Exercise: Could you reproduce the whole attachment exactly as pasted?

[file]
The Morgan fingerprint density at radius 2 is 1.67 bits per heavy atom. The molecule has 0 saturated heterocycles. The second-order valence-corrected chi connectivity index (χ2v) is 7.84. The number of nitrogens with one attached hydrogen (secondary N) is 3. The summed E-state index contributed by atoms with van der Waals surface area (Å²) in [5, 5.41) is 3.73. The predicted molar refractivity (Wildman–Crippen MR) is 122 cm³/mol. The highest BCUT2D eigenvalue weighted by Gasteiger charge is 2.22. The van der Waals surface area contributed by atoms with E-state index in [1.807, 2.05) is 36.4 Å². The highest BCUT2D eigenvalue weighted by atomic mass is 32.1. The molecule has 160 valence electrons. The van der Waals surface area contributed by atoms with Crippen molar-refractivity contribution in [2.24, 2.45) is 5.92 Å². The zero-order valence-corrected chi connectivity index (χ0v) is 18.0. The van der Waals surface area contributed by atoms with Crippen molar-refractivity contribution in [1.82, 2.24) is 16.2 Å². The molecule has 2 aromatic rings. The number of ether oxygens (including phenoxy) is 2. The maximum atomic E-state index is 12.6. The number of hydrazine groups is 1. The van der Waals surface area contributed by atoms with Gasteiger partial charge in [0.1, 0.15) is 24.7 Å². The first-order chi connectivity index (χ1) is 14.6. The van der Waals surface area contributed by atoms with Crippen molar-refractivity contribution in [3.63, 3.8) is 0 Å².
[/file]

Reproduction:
The Morgan fingerprint density at radius 2 is 1.67 bits per heavy atom. The molecule has 0 saturated heterocycles. The second-order valence-corrected chi connectivity index (χ2v) is 7.84. The number of nitrogens with one attached hydrogen (secondary N) is 3. The summed E-state index contributed by atoms with van der Waals surface area (Å²) in [5, 5.41) is 3.73. The predicted molar refractivity (Wildman–Crippen MR) is 122 cm³/mol. The highest BCUT2D eigenvalue weighted by Gasteiger charge is 2.22. The van der Waals surface area contributed by atoms with E-state index in [1.807, 2.05) is 36.4 Å². The highest BCUT2D eigenvalue weighted by atomic mass is 32.1. The molecule has 160 valence electrons. The van der Waals surface area contributed by atoms with Crippen molar-refractivity contribution in [2.24, 2.45) is 5.92 Å². The zero-order valence-corrected chi connectivity index (χ0v) is 18.0. The van der Waals surface area contributed by atoms with Crippen molar-refractivity contribution in [1.82, 2.24) is 16.2 Å². The molecule has 2 aromatic rings. The number of ether oxygens (including phenoxy) is 2. The maximum atomic E-state index is 12.6. The number of hydrazine groups is 1. The van der Waals surface area contributed by atoms with Gasteiger partial charge in [0.1, 0.15) is 24.7 Å². The first-order chi connectivity index (χ1) is 14.6. The van der Waals surface area contributed by atoms with Crippen molar-refractivity contribution in [3.63, 3.8) is 0 Å².